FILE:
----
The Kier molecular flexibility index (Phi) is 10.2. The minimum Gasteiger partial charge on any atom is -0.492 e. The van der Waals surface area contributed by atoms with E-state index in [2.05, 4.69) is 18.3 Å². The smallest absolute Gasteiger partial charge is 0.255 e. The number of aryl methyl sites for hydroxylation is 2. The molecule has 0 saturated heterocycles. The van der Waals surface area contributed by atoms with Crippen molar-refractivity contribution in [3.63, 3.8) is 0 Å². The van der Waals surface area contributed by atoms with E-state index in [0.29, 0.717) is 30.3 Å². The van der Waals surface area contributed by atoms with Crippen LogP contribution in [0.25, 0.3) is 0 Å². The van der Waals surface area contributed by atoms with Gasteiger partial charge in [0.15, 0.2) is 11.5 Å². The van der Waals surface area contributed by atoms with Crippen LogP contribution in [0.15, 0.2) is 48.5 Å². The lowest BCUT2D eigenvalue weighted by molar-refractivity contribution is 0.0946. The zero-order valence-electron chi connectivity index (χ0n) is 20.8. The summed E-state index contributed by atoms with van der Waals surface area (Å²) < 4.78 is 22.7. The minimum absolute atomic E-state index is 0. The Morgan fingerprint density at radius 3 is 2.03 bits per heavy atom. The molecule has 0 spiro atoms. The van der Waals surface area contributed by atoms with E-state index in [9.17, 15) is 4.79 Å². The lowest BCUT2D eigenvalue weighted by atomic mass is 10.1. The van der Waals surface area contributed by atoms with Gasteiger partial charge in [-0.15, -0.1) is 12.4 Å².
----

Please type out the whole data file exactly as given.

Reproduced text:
The Kier molecular flexibility index (Phi) is 10.2. The minimum Gasteiger partial charge on any atom is -0.492 e. The van der Waals surface area contributed by atoms with E-state index in [2.05, 4.69) is 18.3 Å². The smallest absolute Gasteiger partial charge is 0.255 e. The number of aryl methyl sites for hydroxylation is 2. The molecule has 0 saturated heterocycles. The van der Waals surface area contributed by atoms with Crippen molar-refractivity contribution in [3.63, 3.8) is 0 Å². The van der Waals surface area contributed by atoms with E-state index in [0.29, 0.717) is 30.3 Å². The van der Waals surface area contributed by atoms with Crippen LogP contribution in [0.25, 0.3) is 0 Å². The van der Waals surface area contributed by atoms with Gasteiger partial charge in [0.15, 0.2) is 11.5 Å². The van der Waals surface area contributed by atoms with Crippen LogP contribution in [0.15, 0.2) is 48.5 Å². The lowest BCUT2D eigenvalue weighted by molar-refractivity contribution is 0.0946. The zero-order valence-electron chi connectivity index (χ0n) is 20.8. The summed E-state index contributed by atoms with van der Waals surface area (Å²) < 4.78 is 22.7. The minimum absolute atomic E-state index is 0. The Morgan fingerprint density at radius 3 is 2.03 bits per heavy atom. The molecule has 0 spiro atoms. The van der Waals surface area contributed by atoms with E-state index in [9.17, 15) is 4.79 Å². The lowest BCUT2D eigenvalue weighted by atomic mass is 10.1. The van der Waals surface area contributed by atoms with Gasteiger partial charge in [-0.15, -0.1) is 12.4 Å².